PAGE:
"The touchscreen is hidden behind a sliding speaker grille, and the dash looks like a stocker with it closed. The actuator for the grille took up much of the glovebox, but since I live in California and don't own gloves, we sealed it up! Steve Sellers from Sellers Equipped tackled the metalwork on the dash.
"Since completion, we have put more than 8,000 miles on the Buick, both from road trips and car shows, and I love showing off the car to kids. It's fantastic to let them drop the air in the airbags and play with the screen cover. What's the point of having a cool car if you can't share it with the most appreciative audience?"
Rod & Custom Feature Car
Santa Cruz, California
1955 Buick Special
An Art Morrison Enterprises mandrel-bent 2x4-inch 0.120 wall rectangular tube chassis forms the foundation for this four-door hardtop, complete with Morrison Air Ride IFS and Air Ride four-bar in the rear. QA1 Ultra Ride 12-way adjustable shocks are fitted at each corner, along with a Morrison antiroll bar at the front. Wilwood brakes all round are actuated by a Master Power Brakes cylinder and booster, the pedal assembly coming from Kugel Components. All hard lines throughout the car are stainless steel by Matt Blaz of GMP. The 22-gallon fuel tank was designed in a U-shape to accommodate a temporary spare wheel, as Andy feels a spare tire is vital in a car that's driven. The chassis had a trailer hitch added, which protrudes through the rear bumper, before getting powdercoated John Deer Green. Custom-built air tanks reside along the inside of the main 'rails.
As mentioned, a new crate LS1 motor was selected owing to its ability to interface with the computer. Custom accessory brackets and the air cleaner were fabricated by Steve Sellers and Matt Blaz, with headers by GMP feeding into MagnaFlow mufflers. The Corvette fuel-rail covers wear '55 Buick Special logos by Evil Wheels. A 4L65E trans backs the motor, operated via an ididit column shifter, and feeds the power back to a limited-slip 3.25-geared 9-inch Ford axle with 28-spline Strange shafts.
Wheels & Tires
It's hard to beat a set of wires on a car like this, and the Buick rolls on a set of Zenith 15x8-inch rims, wrapped in BFGoodrich Silvertown radial whitewalls, measuring 215/70/15 up front and 235/70/15 out back.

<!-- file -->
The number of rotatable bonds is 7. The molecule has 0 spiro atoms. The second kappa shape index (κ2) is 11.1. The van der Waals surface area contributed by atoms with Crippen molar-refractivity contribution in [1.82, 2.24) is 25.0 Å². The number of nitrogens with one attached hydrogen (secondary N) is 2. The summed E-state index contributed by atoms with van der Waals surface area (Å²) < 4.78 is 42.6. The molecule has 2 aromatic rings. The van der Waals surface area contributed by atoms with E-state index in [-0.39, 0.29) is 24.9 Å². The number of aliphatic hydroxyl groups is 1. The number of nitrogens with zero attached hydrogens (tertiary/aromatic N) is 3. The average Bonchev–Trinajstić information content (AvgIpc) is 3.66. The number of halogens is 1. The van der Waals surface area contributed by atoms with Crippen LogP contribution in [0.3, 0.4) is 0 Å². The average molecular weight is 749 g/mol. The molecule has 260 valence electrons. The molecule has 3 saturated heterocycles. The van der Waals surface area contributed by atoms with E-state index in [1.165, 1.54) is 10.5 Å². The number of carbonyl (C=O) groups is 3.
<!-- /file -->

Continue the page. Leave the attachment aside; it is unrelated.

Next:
Body & Paint
The hardtop styling disguises the fact that this is a four-door, and the stock-appearing body belies the amount of work it's received. The driveshaft tunnel and doghouse were resized to clear the new trans and to allow room for the air suspension to operate, which also required the floor to be clearanced beneath the rear seats. The trunk floor was also raised to allow clearance beneath the fuel tank at the suspension's lowest position. Under the hood, the firewall was smoothed and custom inner fenders were fabricated, the left-hand one now mounting one-off aluminum reservoirs for overflow and washer fluid. Emilio Belmonte of Evil Wheels undertook the bodywork and paint, using House of Kolor Cool Vanilla over Candy Green.
The original seats were re-covered in white and green leatherette by Ray's Upholstery in Watsonville, California, though they now incorporate '05 Cadillac folding armrests with integral cup holders, while the stock steering wheel was detailed and reused with a '55 Chevy hub welded on to mate with the ididit column. The main work inside the Buick went into the dash, fabricating the aforementioned sliding cover for the touchscreen, as well as adding what look like stock A/C vents at each side, though '55 Buicks never had A/C vents-the air pumped through scoops on the package tray from the trunk-mounted A/C unit. The original heater controls now operate a Vintage Air system. The gauges were created to look stock but actually comprise a 160-mph speedometer and a quad cluster designed for the LS1, while a trick shift indicator that changes color depending on the gear selected was built by Deme Ambrosi using a Dakota Digital gearshift sending unit.